Hamlet,” “Othello,” and “ Taming the Shrew,” well acted and appointed in every respect; indeed, it is quite a treat to see Shakspeare's plays acted at Covent Garden. Besides these, however, the manager has produced Sheridan Knowles's “ Virginius” and “ Bridal,” Byron's "Werner," and many other

plays which to mention is to praise. The new pieces yclept "The Novice" and “ The Afrancesado” have both-and deservedly-failed, it is true ; but the manager has much still in store for those who would gape at novelty rather than support the sterling productions of the older dramatists. We wish Mr. Macready every possible success, for we know that he is sincerely and earnestly working for the regeneration of the drama and the respectability of the profession to which he does such honour.

To DRURY LANE let us now turn ;--and first of all, we must be permitted to record our disgust and pity at Mr. Bunn's impudent denunciations of the legitimate drama as contained in his placard announcing the opening. It is to be hoped, however, that he has repented of his folly ; for, on a review of the representations during the last fortnight, we discover undeniable proofs of a desire to follow in the steps of his more worthy rival. Opposition ever does good, and to this alone are we to attribute the production of such pieces as “The Merry Wives of Windsor,” “Macbeth,” · The Merchant of Venice,” “ Henry the Fourth," "She Stoops to Conquer,” &c., &c. If Mr. Bunn be content with spectacle for afterpieces we are willing so far to humour his whims-no farther.

The chief novelty at Drury Lane is « The Child of the Wreck,” a spectacle after Mr. Bunn's own heart. Its success is wholly owing to the pantomimic talents of Mademlle. Celeste, whose character as a dancer deserves scarcely less praise than those of Taglioni and Duvernay.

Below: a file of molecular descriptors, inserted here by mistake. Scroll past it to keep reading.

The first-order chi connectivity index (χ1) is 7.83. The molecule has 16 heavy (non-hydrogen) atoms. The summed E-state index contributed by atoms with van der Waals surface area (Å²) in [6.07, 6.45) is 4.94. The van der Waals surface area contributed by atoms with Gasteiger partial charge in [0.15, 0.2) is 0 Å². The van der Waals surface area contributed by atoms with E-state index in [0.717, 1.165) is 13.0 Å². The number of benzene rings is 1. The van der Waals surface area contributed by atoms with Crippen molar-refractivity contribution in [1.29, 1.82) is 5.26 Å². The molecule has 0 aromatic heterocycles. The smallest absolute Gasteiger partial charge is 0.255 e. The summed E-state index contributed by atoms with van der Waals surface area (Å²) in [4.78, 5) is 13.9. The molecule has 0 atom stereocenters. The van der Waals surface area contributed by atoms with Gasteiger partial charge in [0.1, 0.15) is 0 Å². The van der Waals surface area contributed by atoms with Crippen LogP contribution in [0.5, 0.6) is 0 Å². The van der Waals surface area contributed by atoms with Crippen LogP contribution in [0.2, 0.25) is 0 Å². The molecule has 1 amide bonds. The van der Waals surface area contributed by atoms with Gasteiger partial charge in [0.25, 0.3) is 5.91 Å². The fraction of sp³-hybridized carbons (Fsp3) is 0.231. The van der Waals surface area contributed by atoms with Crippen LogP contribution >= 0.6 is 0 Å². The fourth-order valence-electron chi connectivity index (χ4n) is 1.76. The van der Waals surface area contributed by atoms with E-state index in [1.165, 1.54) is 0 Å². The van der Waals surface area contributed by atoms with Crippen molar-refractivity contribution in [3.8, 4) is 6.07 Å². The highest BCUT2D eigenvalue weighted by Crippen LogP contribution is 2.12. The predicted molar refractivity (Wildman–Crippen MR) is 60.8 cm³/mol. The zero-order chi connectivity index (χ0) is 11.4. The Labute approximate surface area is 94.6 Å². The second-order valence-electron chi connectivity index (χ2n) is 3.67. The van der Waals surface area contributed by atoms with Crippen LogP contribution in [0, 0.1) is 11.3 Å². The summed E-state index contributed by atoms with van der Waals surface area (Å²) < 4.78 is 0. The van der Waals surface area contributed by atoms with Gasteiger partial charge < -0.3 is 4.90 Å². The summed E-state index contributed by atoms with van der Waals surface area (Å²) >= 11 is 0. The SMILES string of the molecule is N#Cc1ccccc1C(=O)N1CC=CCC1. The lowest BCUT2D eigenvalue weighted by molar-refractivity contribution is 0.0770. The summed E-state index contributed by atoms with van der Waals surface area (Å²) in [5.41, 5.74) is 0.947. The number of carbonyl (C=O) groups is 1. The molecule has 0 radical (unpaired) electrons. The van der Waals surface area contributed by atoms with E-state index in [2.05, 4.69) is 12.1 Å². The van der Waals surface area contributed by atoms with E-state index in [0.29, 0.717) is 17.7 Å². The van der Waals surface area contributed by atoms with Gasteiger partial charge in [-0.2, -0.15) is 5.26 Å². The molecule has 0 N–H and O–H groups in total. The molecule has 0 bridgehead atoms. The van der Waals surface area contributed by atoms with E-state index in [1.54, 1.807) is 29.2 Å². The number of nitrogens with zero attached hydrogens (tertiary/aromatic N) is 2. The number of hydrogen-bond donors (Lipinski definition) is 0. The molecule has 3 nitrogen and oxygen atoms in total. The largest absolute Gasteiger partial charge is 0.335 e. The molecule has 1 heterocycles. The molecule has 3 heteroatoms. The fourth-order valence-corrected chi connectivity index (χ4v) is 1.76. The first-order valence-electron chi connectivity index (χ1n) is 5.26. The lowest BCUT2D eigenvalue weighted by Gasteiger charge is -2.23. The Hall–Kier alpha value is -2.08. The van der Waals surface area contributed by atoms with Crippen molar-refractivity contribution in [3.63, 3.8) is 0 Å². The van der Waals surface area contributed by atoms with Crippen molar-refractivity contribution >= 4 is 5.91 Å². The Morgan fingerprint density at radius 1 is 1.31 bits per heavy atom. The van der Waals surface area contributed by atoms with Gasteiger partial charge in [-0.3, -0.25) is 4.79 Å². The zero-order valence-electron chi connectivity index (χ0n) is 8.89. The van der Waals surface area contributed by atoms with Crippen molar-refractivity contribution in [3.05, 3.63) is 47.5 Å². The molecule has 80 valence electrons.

Having thus briefly noticed the large houses, we proceed to those which, though of more confined dimensions, often display dramatic talent not a whit inferior to that of the prouder edifices near Covent Garden. We begin with our old friend Braham.

St. James's Theatre is perhaps the most elegant in the metropolis, and located, as it is, in the vicinity of patrician life, ought not to be deserted by the noble denizens of that fashionable neighbourhood. “The Assignation; or What will my Wife Say?” is a very amusing trifle; and although destitute of any thing which will bear criticism is sufficient to keep the critic in good humour. Mr. Wright, from the Birmingham Theatre, has made his debut in town in the burletta of the “Young Widow." Genius and tact may be identified with the attributes of this gentleman as an actor. He was altogether well received, and at the close was loudly called for, to make his appearance before the curtain. Mrs. Stirling is a lovely young widow, and both looks and acts as if a second marriage would make her “as brisk as a lark.” Braham has been emulating his rivals in procuring an efficient company. Several new productions we hear are progressing through a course of rehearsals ; but if the forthcoming pieces are to be like the King John travestied, -which on principle as well as for other reasons we cannot praise, inasmuch as the system of throwing ridicule on the immortal Shakspeare deserves unmitigated condemnation,-there seems to be little promise as respects the novelties. Guibilei and Miss Rainsforth take the chief operatic business between them :-the latter would be an honour to any corps dramatique. Hall, of the Strand, is a decided acquisition; but we never wish to see him again in the sickly witless travesty of King John.